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Watches, Wines and Outs: Inside the dynamic, fruitful relationship between Cubs’ Marcus Stroman and Tucker Barnhart

1 year agoAndy Martinez

The text thread is littered with watches and wine.

Tucker Barnhart might be sharing a photo or link to a Patek Philippe watch that he likes. Marcus Stroman could be sending back an Audemars Piguet watch that he’s eyeing or a bottle of Rosé that the pair might enjoy.

What you’re not likely to find in their text thread — a game plan against the Pirates, how the Cardinals hitters are faring against sinkers or any other “work talk.”

“I think coming to the field and only talking about baseball or only diving into baseball when you’re having conversations — it gets monotonous and boring, to be honest with you,” Barnhart said.

Instead, the pair spend their time talking about anything other than baseball — especially watches. Stroman began to take an interest in watches in 2021 with the Mets. He and then-teammate Francisco Lindor shared pieces they liked, calling them “investment-type pieces.”

“It’s a little hobby, something I’ve gotten into,” Stroman said. “It’s essentially buying art on your wrist, you know?”

Stroman guesses he has around 30 watches. A bigger collection than Barnhart, but his is no slouch, either — no matter how much the veteran catcher tries to downplay it.

“Oh, he’s got a few dope pieces, man,” Stroman said. “His [collection] is pretty good, don’t let him sleep on it.”

The Cubs’ ace is a hype man — he routinely praises his teammates and with Barnhart, it’s no exception. And pumping up Barnhart is no understatement. Barnhart has caught Stroman 9 times this time and he has a 1.63 ERA with the first-year Cub behind the plate.

Stroman’s success this season has been deservedly praised, but Barnhart’s role shouldn’t be dismissed either. He was behind the plate during Stroman’s most dazzling start of the year — a complete game shutout against the best team in baseball (Tampa Bay Rays) where he allowed just 3 baserunners (a walk, a hit batter and a hit).

And Barnhart has been behind the dish in 5 of his last 7 starts, during his most dominant run. In that time, Stroman is 7-0 with a 1.29 ERA, 0.86 WHIP and 36 strikeouts.

“It’s just as much of a testament to him as it is myself,” Stroman said.

Stroman has built up a lot of trust in Barnhart. So much so that Stroman said he’s only shaken off Barnhart “once all year and that was in like one of our first starts.” When Barnhart punches a pitch into the PitchCom device, Stroman knows it’s the right call and that he can execute it just as Barnhart hopes.

“Just gives me more peace of mind and … just allows me to just execute and not have that whole thought process going on in my mind,” Stroman said.

That’s a point of pride for Barnhart. He feels great knowing that his game planning is so strong that Stroman has complete confidence in it. But there’s also a little pressure in that, knowing that he has to be at the top of his game for the pair to have success.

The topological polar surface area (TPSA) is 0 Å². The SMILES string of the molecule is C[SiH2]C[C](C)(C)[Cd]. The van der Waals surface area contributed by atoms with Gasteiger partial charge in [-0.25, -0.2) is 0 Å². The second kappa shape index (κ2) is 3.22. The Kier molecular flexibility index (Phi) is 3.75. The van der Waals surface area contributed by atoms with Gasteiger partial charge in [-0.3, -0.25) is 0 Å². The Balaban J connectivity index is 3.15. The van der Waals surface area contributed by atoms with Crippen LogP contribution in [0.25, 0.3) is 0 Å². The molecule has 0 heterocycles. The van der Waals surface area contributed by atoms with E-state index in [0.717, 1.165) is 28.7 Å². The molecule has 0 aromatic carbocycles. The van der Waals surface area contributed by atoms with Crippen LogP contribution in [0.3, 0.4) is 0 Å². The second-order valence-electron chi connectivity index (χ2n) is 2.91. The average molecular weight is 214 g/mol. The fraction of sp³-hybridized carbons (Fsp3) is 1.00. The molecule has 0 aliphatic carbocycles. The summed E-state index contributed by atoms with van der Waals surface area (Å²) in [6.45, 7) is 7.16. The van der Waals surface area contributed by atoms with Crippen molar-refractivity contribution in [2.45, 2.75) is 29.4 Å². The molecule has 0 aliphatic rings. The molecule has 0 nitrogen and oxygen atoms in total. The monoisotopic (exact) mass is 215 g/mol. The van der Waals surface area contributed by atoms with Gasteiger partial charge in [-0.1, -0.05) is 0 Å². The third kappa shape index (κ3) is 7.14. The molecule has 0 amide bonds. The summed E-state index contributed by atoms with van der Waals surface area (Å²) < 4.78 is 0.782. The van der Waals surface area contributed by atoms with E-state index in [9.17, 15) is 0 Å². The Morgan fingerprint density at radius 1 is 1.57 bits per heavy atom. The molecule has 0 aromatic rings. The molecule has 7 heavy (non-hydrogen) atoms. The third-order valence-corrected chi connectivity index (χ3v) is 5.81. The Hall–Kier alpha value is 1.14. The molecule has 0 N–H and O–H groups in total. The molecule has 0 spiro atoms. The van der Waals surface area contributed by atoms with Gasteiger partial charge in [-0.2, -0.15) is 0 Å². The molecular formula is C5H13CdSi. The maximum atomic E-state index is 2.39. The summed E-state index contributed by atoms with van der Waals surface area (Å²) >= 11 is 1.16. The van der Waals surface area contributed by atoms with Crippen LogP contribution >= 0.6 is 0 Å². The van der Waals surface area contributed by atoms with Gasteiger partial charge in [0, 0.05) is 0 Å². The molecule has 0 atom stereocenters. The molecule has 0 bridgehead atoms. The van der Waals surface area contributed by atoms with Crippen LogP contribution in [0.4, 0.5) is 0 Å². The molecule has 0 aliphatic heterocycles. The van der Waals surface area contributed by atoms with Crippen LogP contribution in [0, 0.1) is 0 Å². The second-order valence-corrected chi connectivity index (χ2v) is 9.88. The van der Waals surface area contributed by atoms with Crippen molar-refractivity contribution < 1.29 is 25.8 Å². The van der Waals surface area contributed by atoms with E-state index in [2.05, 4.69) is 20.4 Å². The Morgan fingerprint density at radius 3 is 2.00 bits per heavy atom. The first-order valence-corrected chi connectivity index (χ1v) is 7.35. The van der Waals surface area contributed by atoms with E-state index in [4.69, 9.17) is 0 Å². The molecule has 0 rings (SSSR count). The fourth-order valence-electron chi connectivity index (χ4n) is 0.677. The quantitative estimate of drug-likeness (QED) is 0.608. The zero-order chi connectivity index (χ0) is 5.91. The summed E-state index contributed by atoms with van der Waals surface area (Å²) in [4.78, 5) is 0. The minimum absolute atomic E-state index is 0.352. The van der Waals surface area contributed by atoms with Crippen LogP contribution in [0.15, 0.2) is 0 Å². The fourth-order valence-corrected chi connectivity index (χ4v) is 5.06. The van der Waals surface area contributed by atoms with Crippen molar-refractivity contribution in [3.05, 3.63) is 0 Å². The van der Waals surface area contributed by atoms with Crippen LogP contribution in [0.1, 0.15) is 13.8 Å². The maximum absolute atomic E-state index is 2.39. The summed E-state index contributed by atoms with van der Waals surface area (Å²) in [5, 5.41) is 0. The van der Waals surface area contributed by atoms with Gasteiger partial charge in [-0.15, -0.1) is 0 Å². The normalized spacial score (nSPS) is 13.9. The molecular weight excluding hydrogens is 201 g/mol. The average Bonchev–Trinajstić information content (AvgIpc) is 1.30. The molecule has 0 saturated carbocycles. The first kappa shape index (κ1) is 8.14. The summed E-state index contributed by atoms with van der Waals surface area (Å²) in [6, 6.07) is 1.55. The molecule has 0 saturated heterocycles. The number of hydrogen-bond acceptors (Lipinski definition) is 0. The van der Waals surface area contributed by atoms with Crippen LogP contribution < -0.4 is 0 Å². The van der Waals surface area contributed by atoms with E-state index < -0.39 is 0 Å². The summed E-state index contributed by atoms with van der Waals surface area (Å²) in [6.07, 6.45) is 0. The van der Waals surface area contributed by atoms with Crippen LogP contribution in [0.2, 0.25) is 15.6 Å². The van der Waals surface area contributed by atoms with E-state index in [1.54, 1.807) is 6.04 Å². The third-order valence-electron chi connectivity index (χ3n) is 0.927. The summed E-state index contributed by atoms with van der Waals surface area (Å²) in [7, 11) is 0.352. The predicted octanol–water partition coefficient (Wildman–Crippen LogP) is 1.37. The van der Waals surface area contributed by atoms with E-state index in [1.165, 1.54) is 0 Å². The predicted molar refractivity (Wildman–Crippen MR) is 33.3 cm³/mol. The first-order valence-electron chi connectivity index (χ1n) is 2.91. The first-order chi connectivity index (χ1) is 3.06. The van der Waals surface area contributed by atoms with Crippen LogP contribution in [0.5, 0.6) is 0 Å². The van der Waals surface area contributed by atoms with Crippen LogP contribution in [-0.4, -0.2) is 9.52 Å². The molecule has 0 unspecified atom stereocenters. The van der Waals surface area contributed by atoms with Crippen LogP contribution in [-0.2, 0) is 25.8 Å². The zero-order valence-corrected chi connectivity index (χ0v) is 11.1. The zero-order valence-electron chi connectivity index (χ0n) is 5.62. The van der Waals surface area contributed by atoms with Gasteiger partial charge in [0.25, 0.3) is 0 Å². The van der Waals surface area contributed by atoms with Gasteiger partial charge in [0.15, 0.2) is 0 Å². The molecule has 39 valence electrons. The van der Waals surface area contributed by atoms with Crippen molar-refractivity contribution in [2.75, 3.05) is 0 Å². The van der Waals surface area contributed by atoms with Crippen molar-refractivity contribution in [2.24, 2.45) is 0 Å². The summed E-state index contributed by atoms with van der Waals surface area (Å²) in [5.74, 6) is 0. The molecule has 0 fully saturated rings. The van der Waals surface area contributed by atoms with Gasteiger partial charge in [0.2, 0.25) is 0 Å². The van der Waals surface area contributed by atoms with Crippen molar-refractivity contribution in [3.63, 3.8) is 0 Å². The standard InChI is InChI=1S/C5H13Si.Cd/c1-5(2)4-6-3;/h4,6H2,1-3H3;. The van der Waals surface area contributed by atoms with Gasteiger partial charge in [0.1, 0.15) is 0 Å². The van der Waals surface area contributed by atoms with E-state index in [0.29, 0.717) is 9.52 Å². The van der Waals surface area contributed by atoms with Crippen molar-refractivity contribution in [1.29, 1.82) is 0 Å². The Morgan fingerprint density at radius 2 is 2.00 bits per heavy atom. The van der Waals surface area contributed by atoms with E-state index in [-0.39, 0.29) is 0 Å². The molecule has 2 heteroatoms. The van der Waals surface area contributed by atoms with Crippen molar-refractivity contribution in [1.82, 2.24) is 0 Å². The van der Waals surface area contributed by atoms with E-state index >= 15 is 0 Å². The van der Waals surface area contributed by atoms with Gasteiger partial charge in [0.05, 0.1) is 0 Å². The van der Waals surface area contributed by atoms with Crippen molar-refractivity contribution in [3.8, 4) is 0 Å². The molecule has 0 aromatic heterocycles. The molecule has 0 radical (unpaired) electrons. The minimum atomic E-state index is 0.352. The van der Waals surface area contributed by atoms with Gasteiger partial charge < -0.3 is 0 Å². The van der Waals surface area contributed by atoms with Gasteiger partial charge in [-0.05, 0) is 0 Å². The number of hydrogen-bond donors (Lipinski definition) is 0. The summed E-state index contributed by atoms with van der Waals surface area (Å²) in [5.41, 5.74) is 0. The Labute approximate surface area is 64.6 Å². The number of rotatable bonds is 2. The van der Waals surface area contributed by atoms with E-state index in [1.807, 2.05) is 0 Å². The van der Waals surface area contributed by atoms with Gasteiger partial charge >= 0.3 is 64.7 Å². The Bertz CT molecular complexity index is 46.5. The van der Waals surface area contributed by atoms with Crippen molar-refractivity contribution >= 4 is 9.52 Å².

“I feel a need to make sure that I’m completely prepared especially like with what he means to our team and the year that he’s having,” Barnhart said. “It puts a little bit of pressure to make sure that I’m completely invested and on P’s and Q’s in terms of what the other team is doing. But also makes me a better player and also kinda allows me to play the game, you know?”

The Cubs felt like Barnhart could be a good pairing with Stroman early on. Barnhart’s catching profile leans towards the bottom of the zone — he can set up low in the zone and frames pitches in that area well. As a sinker-first pitcher who lives in the bottom of the zone, the union made sense.

“In your mind, if you can steal some strikes at the bottom zone or really present those well and get every one of those borderline pitches — which I think Tucker does a really nice job of — that’s gonna help the confidence of the pitcher,” manager David Ross said. “It’s going to make the opposing hitters chase balls underneath probably at a higher frequency because in theory, you’re trying to raise the floor on a sinker ball. You don’t want to chase him down. You don’t wanna chase him in as a right-handed hitter.

“Being able to dominate those corners and edges is really important.”

The relationship has been fruitful for everyone. Stroman is having the best year of his career and the Cubs can look at games he pitches as “win days.” That all stems from the bond Barnhart and Stroman have built.

“He’s the man, bro. Just on and off the field, he’s just like such a good human being,” Stroman said. “He’s got all the information and allows me to just go out there and be free and easy and just attack and be very confident. Big fan of Tuck, man. He gives me even more confidence on the mound.”

Barnhart will continue to hold up his end. If he does, the duo could be forming batteries in crucial games for the Cubs later in the season.

“I take a ton of pride in it,” Barnhart said. “I think he trusts me, and I trust him as well. It’s one of those things that we just gotta keep building on what we’re doing. It’s been a lot of fun, for sure.”

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